Everyone has their vices. Maybe you come home late from a rowdy night at the bar, kick off your shoes, throw on a real soft hoodie, lean back against your bed, pop open the screen of your laptop and open Tumblr.
Or maybe you do something healthier like auto-erotic asphyxiation or black tar heroin.
Tumblr’s search feature has caused me to lose years off my life in a few select ways over the past few months. When I first started using the site, I would follow back anyone who followed me. This meant that my dashboard, rather than being filled with the things I liked, became filled with the things my followers enjoyed: Benedict Cumberbatch, Matt Smith, Game of Thrones, One Direction, Supernatural, Glee, Skins, etc. Over time, I became fascinated by the pictures and quotes and decided to check all of these things out — for hours, alone, in my room. It was never-ending. In previous pieces, I’ve call it the Tumblr Spiral of Shame (TSS, not unlike Toxic Shock Syndrome you get from leaving a tampon in too long except this is leaving animated .gifs in your brain too long).
Lately, the word “nerd” has lost all meaning in our culture because a nerd literally just includes anyone who is passionate about anything. Even if you’re passionate about nothing, well then I’d say you’re a nihilism nerd. Go read some Nietzsche, you nihilism nerd! God is dead! See what I did there?
The hub of this fannish fun used to be Livejournal, but now, for me, it’s Tumblr. Everyone on Tumblr is obsessed with something. And that is pretty cool. It’s a nice little place for people to catalog their enthusiasms through likes and reblogs. I’m sure there are other factions on Tumblr — skinny girls with writing on their palms, inspiration Tumblrs, pictures of dead people — but I don’t want to know them. When the universe is aligned, Tumblr is for fandoms.
When I was a teenager, I spent a lot of time online. I practically lived on this one comic books message board where I was so involved in not only the Superman discussions but also the minutia of the other posters’ lives. When I was a bit older, one of the people from that message board gifted me a Livejournal account (Remember that? When Livejournal required you to have a code to sign up?) and I became entrenched in LJ’s community like an embedded reporter in a war zone.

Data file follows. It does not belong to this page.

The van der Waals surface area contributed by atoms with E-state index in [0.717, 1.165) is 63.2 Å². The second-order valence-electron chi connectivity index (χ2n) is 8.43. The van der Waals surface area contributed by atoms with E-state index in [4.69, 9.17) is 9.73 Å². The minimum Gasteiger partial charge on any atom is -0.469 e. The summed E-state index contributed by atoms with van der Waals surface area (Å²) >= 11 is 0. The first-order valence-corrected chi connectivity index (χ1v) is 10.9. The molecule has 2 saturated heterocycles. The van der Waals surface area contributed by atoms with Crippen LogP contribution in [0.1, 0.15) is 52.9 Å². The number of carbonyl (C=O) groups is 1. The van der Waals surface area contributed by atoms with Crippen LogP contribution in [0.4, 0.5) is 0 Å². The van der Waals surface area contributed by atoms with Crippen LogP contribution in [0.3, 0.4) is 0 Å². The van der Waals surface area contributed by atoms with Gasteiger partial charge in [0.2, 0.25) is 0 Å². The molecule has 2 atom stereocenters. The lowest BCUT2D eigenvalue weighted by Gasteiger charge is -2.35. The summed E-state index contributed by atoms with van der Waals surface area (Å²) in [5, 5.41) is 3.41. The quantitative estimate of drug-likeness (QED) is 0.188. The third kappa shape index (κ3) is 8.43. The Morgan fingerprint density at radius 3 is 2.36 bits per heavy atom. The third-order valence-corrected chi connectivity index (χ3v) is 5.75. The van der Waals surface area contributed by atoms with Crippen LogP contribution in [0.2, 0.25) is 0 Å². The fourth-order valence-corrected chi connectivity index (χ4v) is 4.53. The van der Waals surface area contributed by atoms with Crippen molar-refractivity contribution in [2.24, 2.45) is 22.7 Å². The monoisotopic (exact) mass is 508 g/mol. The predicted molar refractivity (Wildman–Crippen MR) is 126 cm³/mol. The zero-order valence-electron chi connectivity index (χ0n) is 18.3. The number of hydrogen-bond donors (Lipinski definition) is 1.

On Livejournal, there were more people like me: nerds, geeks, weirdos, perverts, whatever. We fangirled, squeed, wrote stories, made jokes, and supported each other. Any day of the week, I’d rather spend time around people who are unabashed enthusiastic about what they love, which is perhaps what draws me to comic book stores and cosplay conventions. I like when people like things.
When Livejournal died down for me, I thought my fandom days were over. But it turns out, I just needed a new platform. The closest approximation to what I felt on LJ now comes when I log into Tumblr. There, I see little nostalgic remnants of the fun I had online as a teen. I love Tumblr because it’s a great place to be a fan of anything and everything and to find endless new things to freak out about and enjoy. It’s a lovely little creative outlet for people who want to not only, let’s say, watch a TV show, but to engage and create and comment on and be inspired by that show. On my corner of the Internet, Tumblr is a place where fans can be fans — together.
To paraphrase Jack Kerouac:
The only people for me are the obsessed ones, the ones to quote Doctor Who, to ship John/Sherlock, to make .gifs of One Direction, desirous of everything at the same time all on one dashboard, the ones who sleep in the shadow of their laptops and create their own memes, who type, type, type, like fabulous Ryan Goslings exploding like spiders across Ron Weasley’s floor and in the middle you see the feminist pop and everybody goes “Call Me Maybe!”